GoldPhlake


A naughty video chat during lockdown turns out to be smoking hot in a whole new way for Kartik Joshi.
by Ashutosh Pathak
Hindi
11 Min / India

IndianComedy

293

GoldPhlake is a lockdown short, a heart-warming comedy, made during lockdown 1.0 while the actors shot in complete isolation under the guidance of the director Ashutosh Pathak.

A man (Sharib Hashmi) bored during isolation tries to do a raunchy video call and gets caught by a vigilante (Arjun in a dramatically different role than he usually plays) who threatens him and then they realize they went to the same school. They then share a secret - GoldPhlake - and find a way to bond despite the strange situation they are in.

The extremely talented actors Arjun Radhakrishnan and Sharab Hashmi, have performed in the roles that are completely opposite their personality and bring lots of earnestness in their performance. Shooting in lockdown has challenges of co-ordination and lots of responsibilities starts falling on the actor.

Arjun had the following thing the say:

"As an actor, we are only concerned with the script, our character/performance. Even our costumes are decided by someone else or procured by someone for you. However for a lockdown short-  everything had to be set up and arranged by the actor.

For location recce I had to show my house from all possible angles to the director via video call.

Because this was during Lockdown 1.0 , there was no access to extra equipment. All I had were two smartphones in the house , one to record the video , and my mom's was kept in my pocket as a sound recorder.

But the biggest challenge came when I had to start recording/enacting my scene. To hold a phone in hand and record yourself, talking to the other actor who's not online with you was a very strange experience. I realised how conscious I was , which doesn't happen during normal filming where you can forget the existence of a camera.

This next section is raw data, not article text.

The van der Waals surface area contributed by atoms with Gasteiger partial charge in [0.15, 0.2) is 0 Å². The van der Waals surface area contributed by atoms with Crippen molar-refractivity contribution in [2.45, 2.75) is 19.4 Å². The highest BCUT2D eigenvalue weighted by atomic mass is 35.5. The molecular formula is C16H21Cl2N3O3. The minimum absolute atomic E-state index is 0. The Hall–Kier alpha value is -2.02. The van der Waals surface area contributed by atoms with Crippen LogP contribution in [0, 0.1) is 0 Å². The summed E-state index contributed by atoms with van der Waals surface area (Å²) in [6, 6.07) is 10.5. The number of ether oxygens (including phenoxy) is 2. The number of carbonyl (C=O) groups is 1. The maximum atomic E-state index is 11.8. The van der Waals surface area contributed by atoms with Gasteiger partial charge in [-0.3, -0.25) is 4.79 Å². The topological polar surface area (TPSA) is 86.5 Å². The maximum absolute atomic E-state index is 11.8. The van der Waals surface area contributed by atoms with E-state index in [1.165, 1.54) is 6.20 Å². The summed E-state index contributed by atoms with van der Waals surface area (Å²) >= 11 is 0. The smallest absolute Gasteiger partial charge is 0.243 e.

Because I didn't have the luxury of super fast internet speed , after taking directions from the director, I would record my scenes (sort of blindly) , then transfer them to my laptop and upload it to GDrive, which would take half a day. And once I have the inputs from the director , I would reshoot bits the next day."

 

Dir Ashutosh Pathak writes to us that  -

"In the case of Goldphlake, Arjun had shared an Instagram clip of two of his friends singing, and squabbling over the singing, which I found very endearing. Arjun himself was tired of playing the ‘nice guy’. I was watching how memories of the past became more acute during the lockdown. Then there was my own sense of becoming a little loony – in the early days of the lockdown it did feel like the world was on its way to doom. 

Arjun and me went through his end of the act again and again. I have known Arjun for some time now, and he has a willingness to extend himself beyond his boundaries. And he went through the grind. Sharib was not cast still but Arjun was shaping his character and I was able to see how he was doing it. Even if the film didn’t get made, we were both learning.

 The second most important aspect was casting Sharib Hashmi. I needed a guy who can sing and understands comedy. I had never met Sharib before, and did not know that he has wife and kids sharing his space. And also, unlike other people, he seemed really busy ‘doing’ things despite the lockdown.

By the time Sharib shot, we had Arjun’s run-through as a reference. It had taken Sharib almost two weeks to be able to find a date. But then Irfan Khan passed away and I felt very sad. And the same feeling of grief was palpable for all actors, this I know.  Sharib too  had spent a whole day in grief. I asked him if he wanted to postpone the shoot, and this is what he said – ‘Ab toh kucch karna hai bhai’

And so he shot, from 1 in the night until 5 am in the morning, the role of a naked guy in a comic genre, despite the grief in his heart. It was Ramzan. He had to shoot after midnight so as to not disturb his folks, and that too on an empty stomach!   And I sat up in the corner of my house, to give him company, wondering – why are we doing this? Why are three strangers(to each other) across cities working on an obscure film no one may ever watch? I kept picturing Sharib alone in his house at night, mouthing lines to no one."

 

Full interview is in the IN-FOCUS section below.

 

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